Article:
March 24, 2010 § 8 Comments
Not having grown up in America, I never really knew about bagels. My very first one was in upstate New York in 2001, during the summer I’d turned seventeen. My mother was depositing me at a college program for high school students at Ithaca College, and we had breakfast at a friendly little cafe whose name I don’t remember, reveling in the fact that one could have one’s meal outdoors on the sidewalk. One of us ordered a bagel with bacon, egg and cheese, named at this cafe after a lady: The Allison. It was your perfectly dependable, greasy, delicious breakfast bagel sandwich, with thick runny yolk and slightly tangy, orange cheddar cheese — a specialty, though I did not know at the time, of upstate New York. And though afterwards, we did and do recall The Allison with fondness, we didn’t realize the part of the actual bagel in our bafflingly amazing, locally-sourced, homemade, probably organic breakfast.
In 2002, I moved to college in Boston, and in 2003, I moved off-campus to live with in Brookline/Brighton. I didn’t grasp the momentousness at the time, but I had the distinct, never-to-be-repeated privilege of living a pajama-wearing-walk distance from a Whole Foods. No longer in the social bustle of campus and no longer especially close to my roommates, I would wake up, feeling terribly lonely and very zen at the same time, and in an effort to pass the morning, go in my light blue and navy plaid pajamas to Whole Foods, and feel greedy looking at their display of baked goods, particularly the bin after glass bin of golden Iggy’s Bagels, with the light practically glinting off their sesame seeds–looking not at all like the garbage bags full of day-old bagels and donuts from Dunkin Donuts we had been eating on Freshman year film shoots. It was an unprecedented revolution for me, this business of going to a grocery store for nothing but a coffee and a bagel, to bring it back home, eat it quietly over the morning paper, and feel satisfied. Perhaps not coincidentally, it was at this point I became aware of wanting to write poems, though I was a film major at the time.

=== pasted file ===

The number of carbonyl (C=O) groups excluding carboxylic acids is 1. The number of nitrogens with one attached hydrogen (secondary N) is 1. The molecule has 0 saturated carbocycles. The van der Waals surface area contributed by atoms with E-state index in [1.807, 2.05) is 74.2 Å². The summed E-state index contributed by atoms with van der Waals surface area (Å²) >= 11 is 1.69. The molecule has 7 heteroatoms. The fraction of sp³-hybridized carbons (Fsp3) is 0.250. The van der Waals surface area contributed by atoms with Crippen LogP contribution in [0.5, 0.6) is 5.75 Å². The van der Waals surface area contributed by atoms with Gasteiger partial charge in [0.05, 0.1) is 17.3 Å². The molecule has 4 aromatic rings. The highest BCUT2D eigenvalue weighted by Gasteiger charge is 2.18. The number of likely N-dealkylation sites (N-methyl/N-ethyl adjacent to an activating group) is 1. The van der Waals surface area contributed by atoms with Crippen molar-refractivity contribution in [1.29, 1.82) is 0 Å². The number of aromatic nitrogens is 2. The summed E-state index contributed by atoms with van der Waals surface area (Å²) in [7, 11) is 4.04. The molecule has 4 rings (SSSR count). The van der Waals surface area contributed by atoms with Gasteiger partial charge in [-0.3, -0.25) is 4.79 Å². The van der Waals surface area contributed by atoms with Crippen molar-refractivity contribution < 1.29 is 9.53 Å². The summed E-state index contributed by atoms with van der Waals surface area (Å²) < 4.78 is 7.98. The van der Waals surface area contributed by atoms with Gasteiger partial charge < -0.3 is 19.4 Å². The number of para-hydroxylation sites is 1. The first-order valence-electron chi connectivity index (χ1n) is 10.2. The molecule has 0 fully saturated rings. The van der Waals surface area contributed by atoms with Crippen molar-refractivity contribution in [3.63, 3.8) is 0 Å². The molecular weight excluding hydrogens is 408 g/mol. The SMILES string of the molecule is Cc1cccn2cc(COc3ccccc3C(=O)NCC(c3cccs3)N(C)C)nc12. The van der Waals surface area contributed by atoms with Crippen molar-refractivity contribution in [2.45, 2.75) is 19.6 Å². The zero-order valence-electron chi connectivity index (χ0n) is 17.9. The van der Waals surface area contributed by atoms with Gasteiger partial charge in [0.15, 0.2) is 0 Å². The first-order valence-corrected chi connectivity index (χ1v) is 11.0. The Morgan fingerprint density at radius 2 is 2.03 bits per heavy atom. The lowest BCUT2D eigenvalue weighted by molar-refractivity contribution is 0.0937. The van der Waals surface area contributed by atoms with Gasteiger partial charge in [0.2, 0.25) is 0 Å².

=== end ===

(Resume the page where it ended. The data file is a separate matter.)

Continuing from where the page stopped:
I’m trying to remember why, since they are no longer my bagel of choice, I would buy the beautiful multiseed ones with those lovely brown seeds I’ve only just realized were flax and eat them sliced and toasted with giant pats of butter. I think it had to do with a lady I was squirmy about, who lived in Jamaica Plain, a few neighborhoods over, within walking distance of a Harvest Coop or maybe the City Feed on Centre Street. Mornings after sleepovers at her house (how the kitchen is returning to me now — the Hindu-god themed calendar belonging to her yoga enthusiast roommate, the cat named Little Man), she’d go to the store and return with the newspaper and multiseed bagels to be had with butter, and that’s where I acquired the pieces to make a solitary ritual of my own.
It wasn’t until I moved to New York City, of course, that I acquired the zeal of a convert. The bagel that stands out as the best of my life was at Absolute Bagels on the Upper West Side. My roommate Rajeev and I woke up early to spend the day at Flushing Meadows and watch the 2007 US Open for the very first time. Imagine my shock when, standing in line, I found the busy staff behind the counter speaking to each other in Thai, the language of my adopted homeland. Between the US Open, the enormous displays of bagels, the crowds of happy people, and the Thais, by the time I got to the counter to speak to them, I was ecstatic. And then I ate my bagel. It was an everything with scallion cream cheese.
And while that might be the last big, explosive bagel story I remember, the love affair endured, turning quiet and fierce when I moved to Park Slope in 2009 with my partner at the time, three blocks away from the crassly-named Bagel World, by no means the best place in the city, but nevertheless the sort of place where with there’s a line out the door on weekend mornings, comprising of Park Slope papas and strollers, abuelitas and toddlers, and behind the counter, frenetic Mexican guys who sweetly call you “mami” and charmingly mess up your order sometimes. Ella and I would get an everything with sausage egg and cheese, conveniently sliced down the middle, and though it was mostly the over-salted, over-spiced, heart-attack-on-a-plate sausage one could taste, there’s something to be said for taking it home, pulling it out of the aluminum foil and parchment paper, and splitting it over tv shows on the laptop. They weren’t the best bagels, but they were the most blissful.
Which brings me to now, back in Bangkok against my will, trying to find a bit of bliss. Heartbroken and hence especially susceptible to being offended by the rolls-with-holes variety at Au Bon Pain and the dry, overpriced cottonballs at Villa Supermarket, I resorted to making my own, from a recipe my friend Cee Webster gave me and which can be found here. They’re shockingly easy, despite the quintessential boiling step, and you should definitely try them at home. I’ve become quite attached to making them on Saturday mornings, though inevitably it gets late in the morning and the family home becomes full of many other waking people.
Still, I’m wresting some space in a kitchen where I’m not the primary cook, not by a longshot. I’m rebuilding Brooklyn, bagel by bagel.